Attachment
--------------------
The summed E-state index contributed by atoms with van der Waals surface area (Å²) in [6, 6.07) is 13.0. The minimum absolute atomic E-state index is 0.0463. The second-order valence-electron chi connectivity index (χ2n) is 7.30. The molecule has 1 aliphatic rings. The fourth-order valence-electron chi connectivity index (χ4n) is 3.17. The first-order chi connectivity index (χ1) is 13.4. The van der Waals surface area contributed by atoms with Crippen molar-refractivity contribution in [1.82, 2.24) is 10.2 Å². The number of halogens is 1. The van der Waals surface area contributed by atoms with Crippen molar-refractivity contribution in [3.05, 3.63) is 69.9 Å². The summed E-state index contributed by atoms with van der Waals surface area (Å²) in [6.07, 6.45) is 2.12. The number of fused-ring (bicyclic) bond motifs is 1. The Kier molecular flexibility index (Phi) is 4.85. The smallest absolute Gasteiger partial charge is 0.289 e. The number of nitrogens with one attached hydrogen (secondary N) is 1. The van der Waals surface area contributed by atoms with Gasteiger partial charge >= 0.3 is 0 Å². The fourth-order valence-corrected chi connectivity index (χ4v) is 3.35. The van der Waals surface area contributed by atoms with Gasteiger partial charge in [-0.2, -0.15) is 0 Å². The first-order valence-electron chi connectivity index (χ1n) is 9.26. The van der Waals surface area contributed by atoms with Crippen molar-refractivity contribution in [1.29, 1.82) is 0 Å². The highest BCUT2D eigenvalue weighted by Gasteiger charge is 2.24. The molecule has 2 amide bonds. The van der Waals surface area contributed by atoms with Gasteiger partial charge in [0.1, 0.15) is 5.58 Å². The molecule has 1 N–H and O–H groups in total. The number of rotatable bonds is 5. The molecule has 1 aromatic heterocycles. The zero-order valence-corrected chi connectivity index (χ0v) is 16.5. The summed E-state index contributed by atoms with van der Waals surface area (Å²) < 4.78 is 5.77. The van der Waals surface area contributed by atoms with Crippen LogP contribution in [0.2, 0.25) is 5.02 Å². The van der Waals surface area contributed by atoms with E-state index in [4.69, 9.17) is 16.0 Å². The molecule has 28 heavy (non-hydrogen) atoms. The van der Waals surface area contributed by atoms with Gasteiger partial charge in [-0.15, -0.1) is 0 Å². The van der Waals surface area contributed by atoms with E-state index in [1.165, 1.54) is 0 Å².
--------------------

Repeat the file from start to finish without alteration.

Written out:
The summed E-state index contributed by atoms with van der Waals surface area (Å²) in [6, 6.07) is 13.0. The minimum absolute atomic E-state index is 0.0463. The second-order valence-electron chi connectivity index (χ2n) is 7.30. The molecule has 1 aliphatic rings. The fourth-order valence-electron chi connectivity index (χ4n) is 3.17. The first-order chi connectivity index (χ1) is 13.4. The van der Waals surface area contributed by atoms with Crippen molar-refractivity contribution in [1.82, 2.24) is 10.2 Å². The number of halogens is 1. The van der Waals surface area contributed by atoms with Crippen molar-refractivity contribution in [3.05, 3.63) is 69.9 Å². The summed E-state index contributed by atoms with van der Waals surface area (Å²) in [6.07, 6.45) is 2.12. The number of fused-ring (bicyclic) bond motifs is 1. The Kier molecular flexibility index (Phi) is 4.85. The smallest absolute Gasteiger partial charge is 0.289 e. The number of nitrogens with one attached hydrogen (secondary N) is 1. The van der Waals surface area contributed by atoms with Gasteiger partial charge >= 0.3 is 0 Å². The fourth-order valence-corrected chi connectivity index (χ4v) is 3.35. The van der Waals surface area contributed by atoms with Gasteiger partial charge in [-0.2, -0.15) is 0 Å². The first-order valence-electron chi connectivity index (χ1n) is 9.26. The van der Waals surface area contributed by atoms with Crippen molar-refractivity contribution in [1.29, 1.82) is 0 Å². The highest BCUT2D eigenvalue weighted by Gasteiger charge is 2.24. The molecule has 2 amide bonds. The van der Waals surface area contributed by atoms with Gasteiger partial charge in [0.1, 0.15) is 5.58 Å². The molecule has 1 N–H and O–H groups in total. The number of rotatable bonds is 5. The molecule has 1 aromatic heterocycles. The zero-order valence-corrected chi connectivity index (χ0v) is 16.5. The summed E-state index contributed by atoms with van der Waals surface area (Å²) < 4.78 is 5.77. The van der Waals surface area contributed by atoms with Crippen LogP contribution in [0.2, 0.25) is 5.02 Å². The van der Waals surface area contributed by atoms with E-state index in [4.69, 9.17) is 16.0 Å². The molecule has 28 heavy (non-hydrogen) atoms. The van der Waals surface area contributed by atoms with Gasteiger partial charge in [-0.15, -0.1) is 0 Å². The van der Waals surface area contributed by atoms with E-state index in [1.165, 1.54) is 0 Å².